The resilience of Wales’s natural resources is vital for a better life

The resilience of Wales’s natural resources is vital for a better life

PUBLISHED: 03 OCT 2016

Investing in our natural resources and making our ecosystems more resilient is vital to provide a better life for people and wildlife, according to a landmark report published today by Natural Resources Wales.

People fishing on an estuary with boats on the water

The State of Natural Resources Report (SoNaRR), the first report of its kind and the first statutory product coming out of the Environment Act, makes a direct link between the condition of our natural resources - our air, soil, water and the biodiversity that underpins them - and the impacts on people’s health, economic prosperity and social wellbeing.

It also looks at the issues facing our natural habitats of important and iconic wildlife species to better understand the worrying decline in biodiversity.

The report highlights that policy and decision-makers across the public sector need to start considering the key risks to natural resources and the benefits that they provide, in all that they do.

Emyr Roberts, Chief Executive of Natural Resources Wales, said:

“Our environment and natural resources provide us with our most basic needs – the air we breathe, the water we drink and the food we eat. It provides energy, creates economic activity and improves our health and wellbeing.

“It is also a home to fantastic wildlife which has, for too long, been under threat and is declining.

“In order for our natural resources to continue to provide for us and be a place for wildlife to thrive, we need to better understand the consequences of our actions and look after them better.

“We do not take into account the full value of the benefits we receive from our natural resources and ecosystems when we make decisions. As a result, our actions as a society are not only lowering our own quality of life, but also that of future generations, whilst creating an unprecedented decline in the wildlife around us.

“We want to work with all our partners across the public sector and beyond, to address this. We owe it to the next generations to get this right.”

Welcoming the report, the Cabinet Secretary for the Environment and Rural Affairs, Lesley Griffiths said:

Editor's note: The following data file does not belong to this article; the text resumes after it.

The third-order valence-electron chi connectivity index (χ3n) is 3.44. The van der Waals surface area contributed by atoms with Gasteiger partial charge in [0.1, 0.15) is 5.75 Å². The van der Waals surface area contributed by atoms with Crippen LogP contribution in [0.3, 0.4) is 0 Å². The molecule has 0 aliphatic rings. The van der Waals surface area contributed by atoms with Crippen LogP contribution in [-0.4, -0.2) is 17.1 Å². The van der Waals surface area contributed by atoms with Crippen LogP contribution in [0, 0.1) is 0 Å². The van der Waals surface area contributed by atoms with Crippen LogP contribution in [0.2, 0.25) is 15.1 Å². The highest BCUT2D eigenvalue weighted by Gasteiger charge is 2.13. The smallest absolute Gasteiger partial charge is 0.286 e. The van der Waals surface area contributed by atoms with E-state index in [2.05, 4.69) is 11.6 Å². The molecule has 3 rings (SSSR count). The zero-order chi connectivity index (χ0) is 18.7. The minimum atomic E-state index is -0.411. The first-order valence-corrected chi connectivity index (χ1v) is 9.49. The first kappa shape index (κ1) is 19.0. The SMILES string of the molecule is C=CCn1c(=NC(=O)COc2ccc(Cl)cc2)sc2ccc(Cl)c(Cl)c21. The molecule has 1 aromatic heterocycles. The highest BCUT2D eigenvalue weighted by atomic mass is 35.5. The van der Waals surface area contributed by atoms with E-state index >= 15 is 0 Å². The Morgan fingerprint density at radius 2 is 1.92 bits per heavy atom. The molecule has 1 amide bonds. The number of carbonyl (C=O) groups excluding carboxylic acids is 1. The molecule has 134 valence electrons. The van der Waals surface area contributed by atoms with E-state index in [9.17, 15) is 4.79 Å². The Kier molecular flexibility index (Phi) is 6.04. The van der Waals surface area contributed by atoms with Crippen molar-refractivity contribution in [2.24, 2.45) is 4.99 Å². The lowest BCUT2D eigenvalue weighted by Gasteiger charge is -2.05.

“The State of Natural Resources Report represents a major step forward in applying our world-leading legislation. As the first product of our Environment Act, it provides a vital national evidence base for collaborative action to tackle the issues and challenges facing our natural resources and ecosystems, ensuring they continue to deliver for the prosperity and well-being of Wales”

The report highlights seven areas that offer the greatest opportunity for dealing with the challenges and risks – and therefore contributing to Wales’s well-being goals.

  1. Greening our urban areas – building more green spaces into our urban areas would: improve connectivity within and between ecosystems; help with water filtration and improving water quality; reduce surface water flooding; create places for health and recreation; improve community cohesion; and help tackle health inequalities and poor air quality.
  2. Increasing woodland cover – creating more woodland and bringing existing woodland into more sustainable management would: help increase diversity and connectivity of woodlands (making them more resilient to disease and better for wildlife, for example); increase woodland resource; provide building materials and fuel; help reduce flood risk; help store carbon to tackle climate change; and provide recreation opportunities to improve health and happiness.
  3. Managing our coastline more effectively – managing our coastline more effectively would: bring more benefits to those that live near it through tourism and employment; help manage the rising threat of coastal flooding due to sea level rises, through managed realignment; support coastal habitats and marine life.
  4. Restoring our floodplains – maintaining, enhancing and restoring our floodplains would improve rivers' capacity to deal with low and high flows; reduce flood risk; improve water quality; and support recreation and economic activity.
  5. Better soil and land management – improving how we manage soil would: safeguard future food production; support habitats for wildlife; reduce costs of water treatment.
  6. Restoring peatland and our uplands would: safeguard carbon stores to minimise the effects of climate change; improve habitats for species that depend on them; help reduce flood risk.
  7. Managing marine ecosystems - integrated management of marine ecosystems through a plan-led system would: facilitate better understanding of the benefits of marine natural resources and optimise their use.

Emyr Roberts continues:

“SoNaRR is the start of the journey. By working together, we can improve our understanding of what we all need to do to confront the challenges such as climate change and biodiversity decline, so that people and nature can thrive.”

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